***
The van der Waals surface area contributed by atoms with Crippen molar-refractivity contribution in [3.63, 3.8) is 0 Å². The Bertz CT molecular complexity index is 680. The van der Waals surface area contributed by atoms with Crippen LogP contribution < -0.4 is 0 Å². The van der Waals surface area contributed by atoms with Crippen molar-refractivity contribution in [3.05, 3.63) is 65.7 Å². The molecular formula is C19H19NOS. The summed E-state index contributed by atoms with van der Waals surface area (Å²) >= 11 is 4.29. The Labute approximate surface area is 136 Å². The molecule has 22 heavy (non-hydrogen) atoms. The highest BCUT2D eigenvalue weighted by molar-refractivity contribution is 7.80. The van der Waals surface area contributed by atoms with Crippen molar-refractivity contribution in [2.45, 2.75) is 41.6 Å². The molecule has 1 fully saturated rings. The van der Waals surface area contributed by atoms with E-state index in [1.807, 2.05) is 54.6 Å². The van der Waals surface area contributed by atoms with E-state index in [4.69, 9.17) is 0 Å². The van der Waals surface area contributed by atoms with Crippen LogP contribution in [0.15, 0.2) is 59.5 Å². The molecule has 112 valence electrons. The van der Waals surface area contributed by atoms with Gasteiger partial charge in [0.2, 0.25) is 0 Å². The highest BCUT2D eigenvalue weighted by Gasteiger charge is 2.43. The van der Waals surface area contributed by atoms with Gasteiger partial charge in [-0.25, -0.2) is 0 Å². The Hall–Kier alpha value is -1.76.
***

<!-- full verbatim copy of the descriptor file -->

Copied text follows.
The van der Waals surface area contributed by atoms with Crippen molar-refractivity contribution in [3.63, 3.8) is 0 Å². The Bertz CT molecular complexity index is 680. The van der Waals surface area contributed by atoms with Crippen LogP contribution < -0.4 is 0 Å². The van der Waals surface area contributed by atoms with Crippen molar-refractivity contribution in [3.05, 3.63) is 65.7 Å². The molecular formula is C19H19NOS. The summed E-state index contributed by atoms with van der Waals surface area (Å²) >= 11 is 4.29. The Labute approximate surface area is 136 Å². The molecule has 22 heavy (non-hydrogen) atoms. The highest BCUT2D eigenvalue weighted by molar-refractivity contribution is 7.80. The van der Waals surface area contributed by atoms with Crippen molar-refractivity contribution in [2.45, 2.75) is 41.6 Å². The molecule has 1 fully saturated rings. The van der Waals surface area contributed by atoms with E-state index in [1.807, 2.05) is 54.6 Å². The van der Waals surface area contributed by atoms with E-state index in [4.69, 9.17) is 0 Å². The van der Waals surface area contributed by atoms with Crippen LogP contribution in [0.15, 0.2) is 59.5 Å². The molecule has 112 valence electrons. The van der Waals surface area contributed by atoms with Gasteiger partial charge in [0.2, 0.25) is 0 Å². The highest BCUT2D eigenvalue weighted by Gasteiger charge is 2.43. The van der Waals surface area contributed by atoms with Gasteiger partial charge in [-0.25, -0.2) is 0 Å². The Hall–Kier alpha value is -1.76.